As Nash pointed out, the Ambassador's engine had a feature available "Only in Nash and Rolls-Royce -- not in any other American car -- a 100% counter balanced 7-bearing crankshaft." Both Nash series came with a column-shifted three-speed manual transmission as standard equipment, with overdrive or Dual-Range Hydra-Matic transmissions optional.

At 78 inches in width, these cars were immense by any standard. Ambassadors stretched out 209.25 inches long overall, exactly seven inches longer than Statesman series cars. Inside, the old "Uni-scope" instrument cluster was replaced by a wide, handsome dashboard with Nash's unique slide-out package drawer centrally mounted, speedometer offset in front of the driver, and speaker grilles placed on each end. Interior space was commodious, and Nash's front seat that converted into "Twin Travel Beds" was a popular option.

Tom McCahill tested the new Ambassador for Mechanics Illustrated. Although an anonymous Nash executive had admitted the design wasn't entirely the work of Farina, Uncle Tom said of the famed designer: "He has turned out the best-looking Nash in the company's history."

But McCahill wasn't one to judge a car by its looks alone. He put the Nash through its paces and concluded, "the new Ambassador has, in my book, the finest shock-proof ride in the world today. ... A short time ago I reported the Buick Roadmaster had the finest rough road ride of any car made in America but that was before I tested the Nash Ambassador." He summed up by saying, "The Nash Ambassador is a magnificent riding car."

Motor Trend also tested an Ambassador and noted, "Hardly any body vibration is noticeable by passengers, even over washboard and dirt roads. This is accomplished by the structural strength and rigidity afforded by the unitized-type of body construction." It went on to state, "Without a doubt, the Nash Ambassador is one of America's top family cars."

Nineteen fifty-two was a down year for automakers and Nash was no exception. Calendar year production totaled 152,141, a drop of 8,999 compared to 1951. Model year production for Nash's "5200" series was 144,200, and that included 53,000 Ramblers. More telling, however, were fiscal year sales, down 40,026 units to 137,587 for the 12 months ending Sept. 30, 1952.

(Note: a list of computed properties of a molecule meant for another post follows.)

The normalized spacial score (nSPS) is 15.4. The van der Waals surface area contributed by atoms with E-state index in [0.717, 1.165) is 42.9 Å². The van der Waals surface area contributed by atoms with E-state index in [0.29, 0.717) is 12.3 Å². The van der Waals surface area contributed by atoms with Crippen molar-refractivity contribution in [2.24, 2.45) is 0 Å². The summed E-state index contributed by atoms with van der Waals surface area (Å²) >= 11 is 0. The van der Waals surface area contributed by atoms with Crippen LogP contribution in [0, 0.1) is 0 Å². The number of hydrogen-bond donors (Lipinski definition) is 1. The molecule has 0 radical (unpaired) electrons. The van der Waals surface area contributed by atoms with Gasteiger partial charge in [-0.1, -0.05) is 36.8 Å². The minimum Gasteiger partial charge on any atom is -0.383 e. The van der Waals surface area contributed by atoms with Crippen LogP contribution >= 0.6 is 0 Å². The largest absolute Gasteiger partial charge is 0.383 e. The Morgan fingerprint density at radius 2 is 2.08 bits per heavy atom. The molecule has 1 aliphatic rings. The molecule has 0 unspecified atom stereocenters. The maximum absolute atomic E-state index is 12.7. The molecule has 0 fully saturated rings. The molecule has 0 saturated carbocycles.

Some of that reflected government restrictions on materials, as well as a strike at a steel supplier's plant. Still, Nash president George Mason expressed overall satisfaction with the year's results. It was hoped that with production snags resolved, 1953 would be a better year.


Technical specification:

Nash Ambassador Super Four-Door Sedan Dual-Range Hydra-Matic, model year 1952, version for North America (since February) (up to December)

  • 4-door sedan body type
  • RWD (rear- wheel drive), automatic 4-speed gearbox
  • Petrol (gasoline) engine with displacement: 4139 cm3 / 252.6 cui, advertised power: 89.5 kW / 120 hp / 122 PS ( SAE ), torque: 298 Nm / 220 lb-ft
  • Characteristic dimensions: outside length: 5315 mm / 209.25 in, wheelbase: 3080 mm / 121.25 in
  • reference weights: estimated curb weight: 1670 kg / 3680 lbs
  • How fast is this car ? top speed: 144 km/h (89 mph) (theoretical);
  • accelerations: 0- 60 mph 18.6 s; 0- 100 km/h 19.8 s 1/4 mile drag time (402 m) 22.3 s
  • fuel consumption and mileage: average estimated by a-c: 16.1 l/100km / 17.5 mpg (imp.) / 14.6 mpg (U.S.) / 6.2 km/l



Old brochures of the Nash 1952
























Who was the man Battista Pininfarina?

By David LaChance

Pinin" may mean "small" in the dialect of Italy's Piedmont region, but there was nothing diminutive about Battista "Pinin" Farina's vision of automotive design or his confidence about the major role he would play in that world. In 1910, when he was just 17, Farina was given the opportunity to submit a design for the new Fiat Zero. Asked whether he preferred his own design or Fiat's proposal, he boldly told Fiat founder Giovanni Agnelli, "I prefer this one because I designed it." He won the commission.

Battista Farina was born in Turin, Italy, on November 2, 1893, the son of farmers who had moved from the province of Asti in search of a better life. Because he was the tenth of eleven children, he was given the nickname that would become so much a part of his life and legacy. One of his elder brothers, Giovanni, had become apprenticed to a coachbuilder, and it was through his visits to the shop that young Farina became enthralled with automobiles. At the age of 12, he began working beside his brother; five years later, when Giovanni set up his own shop, Stablimenti Industriali Farina S.A., to repair and build automobile bodies, young Pinin followed him as an apprentice.